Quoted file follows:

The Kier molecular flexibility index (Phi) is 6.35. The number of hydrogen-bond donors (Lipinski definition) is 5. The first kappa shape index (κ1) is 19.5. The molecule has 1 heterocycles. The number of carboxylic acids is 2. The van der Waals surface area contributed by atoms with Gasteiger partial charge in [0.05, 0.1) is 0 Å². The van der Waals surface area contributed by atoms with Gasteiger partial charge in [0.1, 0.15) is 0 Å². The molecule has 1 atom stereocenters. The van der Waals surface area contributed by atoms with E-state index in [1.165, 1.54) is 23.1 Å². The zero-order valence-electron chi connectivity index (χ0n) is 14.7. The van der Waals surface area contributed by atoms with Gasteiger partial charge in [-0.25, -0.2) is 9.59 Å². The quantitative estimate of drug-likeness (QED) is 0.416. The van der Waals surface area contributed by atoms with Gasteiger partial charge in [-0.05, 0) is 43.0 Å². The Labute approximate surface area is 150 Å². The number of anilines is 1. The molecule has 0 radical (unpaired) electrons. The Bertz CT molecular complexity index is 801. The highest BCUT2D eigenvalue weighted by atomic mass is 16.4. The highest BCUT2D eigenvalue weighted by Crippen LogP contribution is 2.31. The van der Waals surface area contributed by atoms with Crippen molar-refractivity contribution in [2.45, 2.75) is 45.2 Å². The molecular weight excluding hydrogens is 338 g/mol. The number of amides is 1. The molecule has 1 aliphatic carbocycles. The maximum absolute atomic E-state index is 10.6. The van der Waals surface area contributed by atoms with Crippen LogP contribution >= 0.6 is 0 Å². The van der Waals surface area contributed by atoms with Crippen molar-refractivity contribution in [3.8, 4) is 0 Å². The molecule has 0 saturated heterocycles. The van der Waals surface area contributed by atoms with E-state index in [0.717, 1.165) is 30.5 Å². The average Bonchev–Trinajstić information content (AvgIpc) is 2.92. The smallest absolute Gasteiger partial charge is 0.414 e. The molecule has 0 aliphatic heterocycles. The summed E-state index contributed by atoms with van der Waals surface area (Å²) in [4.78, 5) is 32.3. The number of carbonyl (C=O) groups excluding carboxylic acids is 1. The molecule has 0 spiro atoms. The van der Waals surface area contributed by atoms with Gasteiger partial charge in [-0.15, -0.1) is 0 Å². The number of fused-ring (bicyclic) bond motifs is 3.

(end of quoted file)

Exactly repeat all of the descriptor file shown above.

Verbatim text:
The Kier molecular flexibility index (Phi) is 6.35. The number of hydrogen-bond donors (Lipinski definition) is 5. The first kappa shape index (κ1) is 19.5. The molecule has 1 heterocycles. The number of carboxylic acids is 2. The van der Waals surface area contributed by atoms with Gasteiger partial charge in [0.05, 0.1) is 0 Å². The van der Waals surface area contributed by atoms with Gasteiger partial charge in [0.1, 0.15) is 0 Å². The molecule has 1 atom stereocenters. The van der Waals surface area contributed by atoms with E-state index in [1.165, 1.54) is 23.1 Å². The zero-order valence-electron chi connectivity index (χ0n) is 14.7. The van der Waals surface area contributed by atoms with Gasteiger partial charge in [-0.25, -0.2) is 9.59 Å². The quantitative estimate of drug-likeness (QED) is 0.416. The van der Waals surface area contributed by atoms with Gasteiger partial charge in [-0.05, 0) is 43.0 Å². The Labute approximate surface area is 150 Å². The number of anilines is 1. The molecule has 0 radical (unpaired) electrons. The Bertz CT molecular complexity index is 801. The highest BCUT2D eigenvalue weighted by atomic mass is 16.4. The highest BCUT2D eigenvalue weighted by Crippen LogP contribution is 2.31. The van der Waals surface area contributed by atoms with Crippen molar-refractivity contribution in [2.45, 2.75) is 45.2 Å². The molecular weight excluding hydrogens is 338 g/mol. The number of amides is 1. The molecule has 1 aliphatic carbocycles. The maximum absolute atomic E-state index is 10.6. The van der Waals surface area contributed by atoms with Crippen LogP contribution >= 0.6 is 0 Å². The van der Waals surface area contributed by atoms with Crippen molar-refractivity contribution in [3.8, 4) is 0 Å². The molecule has 0 saturated heterocycles. The van der Waals surface area contributed by atoms with E-state index in [0.717, 1.165) is 30.5 Å². The average Bonchev–Trinajstić information content (AvgIpc) is 2.92. The smallest absolute Gasteiger partial charge is 0.414 e. The molecule has 0 aliphatic heterocycles. The summed E-state index contributed by atoms with van der Waals surface area (Å²) in [4.78, 5) is 32.3. The number of carbonyl (C=O) groups excluding carboxylic acids is 1. The molecule has 0 spiro atoms. The van der Waals surface area contributed by atoms with Gasteiger partial charge in [-0.15, -0.1) is 0 Å². The number of fused-ring (bicyclic) bond motifs is 3.